If the decision to let every commutative ring define a scheme gives standing to bizarre schemes, allowing it gives a category of schemes with nice properties (Deligne)
In the context of category theory, it is a general phenomenon that
On the other hand, a “nice object” is, loosely speaking, an object in some context which has more special properties than the generic object in that context will have. For instance manifolds are nice objects in the context of generalized smooth spaces. Fields are nice objects in the context of commutative rings.
Clearly, the more extra properties one imposes, the less likely it is that these are preserved under limits and colimits. For instance
not all quotients of a manifold by the action of a group are again manifolds (this is a colimit which fails to exist);
not all fiber products of surjections of manifolds are again manifolds (this is a limit that fails to exist).
it is often false that the coproduct of fields (in the category of commutative rings) is again a field.
Without making any sweeping judgments, a general nPOV heuristic is that faced with a choice between working with a non-nice category of nice objects and a larger nice category of non-nice objects, it is usually preferable to switch attention to the nice category. For example, instead of working with the category of smooth manifolds, work instead with an ambient category with better properties, such as a category of diffeological spaces or a model of synthetic differential geometry, in which the category of manifolds is fully embedded. Moerdijk-Reyes can be read largely as an implementation of that philosophy.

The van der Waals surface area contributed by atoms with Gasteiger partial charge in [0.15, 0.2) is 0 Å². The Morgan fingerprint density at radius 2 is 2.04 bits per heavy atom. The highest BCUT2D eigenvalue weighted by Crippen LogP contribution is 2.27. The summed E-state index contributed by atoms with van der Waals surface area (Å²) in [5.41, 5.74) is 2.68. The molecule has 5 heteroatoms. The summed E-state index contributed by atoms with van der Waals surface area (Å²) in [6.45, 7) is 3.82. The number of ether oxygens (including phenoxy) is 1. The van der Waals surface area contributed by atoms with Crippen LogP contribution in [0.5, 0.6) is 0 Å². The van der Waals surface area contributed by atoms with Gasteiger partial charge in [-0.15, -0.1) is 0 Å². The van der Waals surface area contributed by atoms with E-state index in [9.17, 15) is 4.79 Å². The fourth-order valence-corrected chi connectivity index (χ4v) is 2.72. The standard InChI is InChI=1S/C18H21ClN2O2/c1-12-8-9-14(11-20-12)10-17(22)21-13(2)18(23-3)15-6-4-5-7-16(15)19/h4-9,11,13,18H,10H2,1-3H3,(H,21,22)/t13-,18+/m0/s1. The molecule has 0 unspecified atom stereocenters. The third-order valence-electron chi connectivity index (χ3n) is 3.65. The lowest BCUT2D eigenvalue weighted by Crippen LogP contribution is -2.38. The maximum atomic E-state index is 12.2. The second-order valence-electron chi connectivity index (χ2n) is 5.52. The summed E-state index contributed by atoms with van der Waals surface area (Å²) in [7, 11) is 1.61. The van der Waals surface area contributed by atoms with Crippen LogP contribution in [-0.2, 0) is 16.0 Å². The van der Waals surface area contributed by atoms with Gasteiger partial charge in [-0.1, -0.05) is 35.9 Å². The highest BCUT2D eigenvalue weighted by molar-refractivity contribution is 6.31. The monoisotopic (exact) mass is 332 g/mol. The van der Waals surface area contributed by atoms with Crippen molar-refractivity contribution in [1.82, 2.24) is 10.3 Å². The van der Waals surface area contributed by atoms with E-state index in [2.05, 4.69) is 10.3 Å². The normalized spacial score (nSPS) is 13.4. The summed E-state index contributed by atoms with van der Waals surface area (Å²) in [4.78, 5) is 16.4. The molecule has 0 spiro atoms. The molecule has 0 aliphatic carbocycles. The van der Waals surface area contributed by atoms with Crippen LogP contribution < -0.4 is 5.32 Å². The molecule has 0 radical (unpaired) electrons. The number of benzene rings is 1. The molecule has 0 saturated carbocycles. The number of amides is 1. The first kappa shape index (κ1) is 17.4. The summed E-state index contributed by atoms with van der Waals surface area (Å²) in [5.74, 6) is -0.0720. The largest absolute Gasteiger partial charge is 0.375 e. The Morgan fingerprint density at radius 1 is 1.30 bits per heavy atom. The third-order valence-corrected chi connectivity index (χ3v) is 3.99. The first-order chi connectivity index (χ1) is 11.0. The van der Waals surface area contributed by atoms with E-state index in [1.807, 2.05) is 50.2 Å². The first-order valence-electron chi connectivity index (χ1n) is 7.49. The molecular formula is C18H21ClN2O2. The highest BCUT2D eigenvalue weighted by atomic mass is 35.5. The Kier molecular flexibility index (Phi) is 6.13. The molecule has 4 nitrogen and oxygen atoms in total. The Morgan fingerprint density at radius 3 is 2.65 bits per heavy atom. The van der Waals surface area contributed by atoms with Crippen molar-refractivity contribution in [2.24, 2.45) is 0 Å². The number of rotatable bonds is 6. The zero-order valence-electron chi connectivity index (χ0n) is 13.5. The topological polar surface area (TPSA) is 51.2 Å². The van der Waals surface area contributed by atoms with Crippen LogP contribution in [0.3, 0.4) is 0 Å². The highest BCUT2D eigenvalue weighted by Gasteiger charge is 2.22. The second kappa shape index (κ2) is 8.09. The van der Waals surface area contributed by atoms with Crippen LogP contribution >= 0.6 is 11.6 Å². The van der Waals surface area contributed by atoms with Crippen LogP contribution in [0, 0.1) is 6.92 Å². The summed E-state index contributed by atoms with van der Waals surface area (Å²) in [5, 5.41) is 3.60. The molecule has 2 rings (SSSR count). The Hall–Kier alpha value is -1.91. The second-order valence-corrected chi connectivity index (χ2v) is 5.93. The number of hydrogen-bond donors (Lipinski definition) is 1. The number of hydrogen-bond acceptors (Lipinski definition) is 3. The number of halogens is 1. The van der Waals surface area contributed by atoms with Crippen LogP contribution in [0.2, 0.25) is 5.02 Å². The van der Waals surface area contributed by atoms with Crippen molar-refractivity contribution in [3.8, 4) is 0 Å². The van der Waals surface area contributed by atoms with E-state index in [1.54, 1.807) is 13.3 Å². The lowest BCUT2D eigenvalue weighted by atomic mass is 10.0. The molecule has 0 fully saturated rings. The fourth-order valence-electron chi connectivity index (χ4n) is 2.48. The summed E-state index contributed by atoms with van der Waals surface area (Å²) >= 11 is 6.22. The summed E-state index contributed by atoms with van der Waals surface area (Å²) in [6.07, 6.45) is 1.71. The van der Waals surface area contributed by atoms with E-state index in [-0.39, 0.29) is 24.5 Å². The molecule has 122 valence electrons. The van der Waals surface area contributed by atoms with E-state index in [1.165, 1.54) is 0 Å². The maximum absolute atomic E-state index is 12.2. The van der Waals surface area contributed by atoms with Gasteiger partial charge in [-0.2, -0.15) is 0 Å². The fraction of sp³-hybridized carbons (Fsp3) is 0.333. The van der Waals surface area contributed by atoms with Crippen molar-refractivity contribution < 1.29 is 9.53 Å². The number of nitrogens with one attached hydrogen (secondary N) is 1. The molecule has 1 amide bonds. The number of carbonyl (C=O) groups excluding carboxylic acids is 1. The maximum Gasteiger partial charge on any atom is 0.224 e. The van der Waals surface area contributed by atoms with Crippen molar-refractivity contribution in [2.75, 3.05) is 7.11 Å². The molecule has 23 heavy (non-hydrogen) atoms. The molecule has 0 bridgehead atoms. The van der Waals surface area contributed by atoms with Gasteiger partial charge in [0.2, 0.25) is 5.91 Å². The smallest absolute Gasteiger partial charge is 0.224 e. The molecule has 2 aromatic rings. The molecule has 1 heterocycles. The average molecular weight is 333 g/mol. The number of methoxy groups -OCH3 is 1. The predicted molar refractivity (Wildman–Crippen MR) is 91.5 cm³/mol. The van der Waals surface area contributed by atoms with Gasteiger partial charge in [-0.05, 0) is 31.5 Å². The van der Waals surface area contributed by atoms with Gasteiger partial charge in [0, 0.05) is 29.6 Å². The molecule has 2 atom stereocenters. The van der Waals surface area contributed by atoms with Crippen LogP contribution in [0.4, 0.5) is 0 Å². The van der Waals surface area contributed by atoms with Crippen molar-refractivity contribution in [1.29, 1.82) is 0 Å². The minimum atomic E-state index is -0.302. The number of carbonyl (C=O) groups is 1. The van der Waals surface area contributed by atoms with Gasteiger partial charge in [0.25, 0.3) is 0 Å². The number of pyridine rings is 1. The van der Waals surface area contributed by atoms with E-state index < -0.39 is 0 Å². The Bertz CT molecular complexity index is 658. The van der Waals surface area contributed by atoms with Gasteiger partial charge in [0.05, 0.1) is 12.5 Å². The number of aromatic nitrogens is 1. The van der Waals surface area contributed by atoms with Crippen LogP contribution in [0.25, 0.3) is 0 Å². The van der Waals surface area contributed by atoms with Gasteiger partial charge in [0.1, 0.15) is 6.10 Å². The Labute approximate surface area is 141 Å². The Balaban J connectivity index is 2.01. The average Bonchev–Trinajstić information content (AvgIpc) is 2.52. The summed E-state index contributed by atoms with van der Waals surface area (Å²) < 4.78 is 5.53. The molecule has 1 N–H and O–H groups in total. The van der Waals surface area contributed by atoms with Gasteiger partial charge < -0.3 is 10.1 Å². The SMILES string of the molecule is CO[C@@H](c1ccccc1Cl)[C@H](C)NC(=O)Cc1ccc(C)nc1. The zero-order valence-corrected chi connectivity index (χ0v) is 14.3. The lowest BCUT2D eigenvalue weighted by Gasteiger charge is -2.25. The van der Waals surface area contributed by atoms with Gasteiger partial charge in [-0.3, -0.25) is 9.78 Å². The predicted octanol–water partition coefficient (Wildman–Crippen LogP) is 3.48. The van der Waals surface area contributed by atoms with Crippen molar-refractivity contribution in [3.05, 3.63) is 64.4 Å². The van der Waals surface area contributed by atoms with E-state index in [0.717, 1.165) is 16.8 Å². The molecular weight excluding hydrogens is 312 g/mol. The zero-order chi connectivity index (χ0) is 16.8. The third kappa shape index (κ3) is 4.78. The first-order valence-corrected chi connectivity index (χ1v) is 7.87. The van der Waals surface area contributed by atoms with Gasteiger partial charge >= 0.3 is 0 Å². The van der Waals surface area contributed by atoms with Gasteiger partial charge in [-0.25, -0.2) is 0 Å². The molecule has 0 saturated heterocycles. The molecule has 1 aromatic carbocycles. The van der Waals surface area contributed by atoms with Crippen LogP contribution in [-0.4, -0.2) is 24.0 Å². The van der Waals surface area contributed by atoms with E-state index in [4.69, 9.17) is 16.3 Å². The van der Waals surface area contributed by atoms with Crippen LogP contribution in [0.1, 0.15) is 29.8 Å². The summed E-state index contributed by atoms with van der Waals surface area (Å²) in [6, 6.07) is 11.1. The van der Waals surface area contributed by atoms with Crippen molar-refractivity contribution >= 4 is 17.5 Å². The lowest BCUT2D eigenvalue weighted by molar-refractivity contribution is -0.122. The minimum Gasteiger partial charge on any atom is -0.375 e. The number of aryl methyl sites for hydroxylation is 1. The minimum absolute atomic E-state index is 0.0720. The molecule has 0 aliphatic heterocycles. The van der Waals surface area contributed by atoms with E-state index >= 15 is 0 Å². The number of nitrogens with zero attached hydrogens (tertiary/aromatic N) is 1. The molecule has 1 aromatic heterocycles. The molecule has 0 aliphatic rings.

On the other hand, another methodological heuristic is to move from a nice object to a nice category attached to it. For instance, the category of modules over a field is about as well behaved as it could possibly be, and similarly one often contemplates the category of vector bundles over a smooth compact manifold.
The notion of “nice objects” can be formalized to some degree for instance in terms of Isbell self-duality as described in Lawvere.
Pierre Deligne, Quelques idées maîtresses de l’œuvre de A. Grothendieck, Matériaux pour l’histoire des mathématiques au XX siecle (Nice, 1996), Societé Mathématique de France, 1998, pp. 11–19.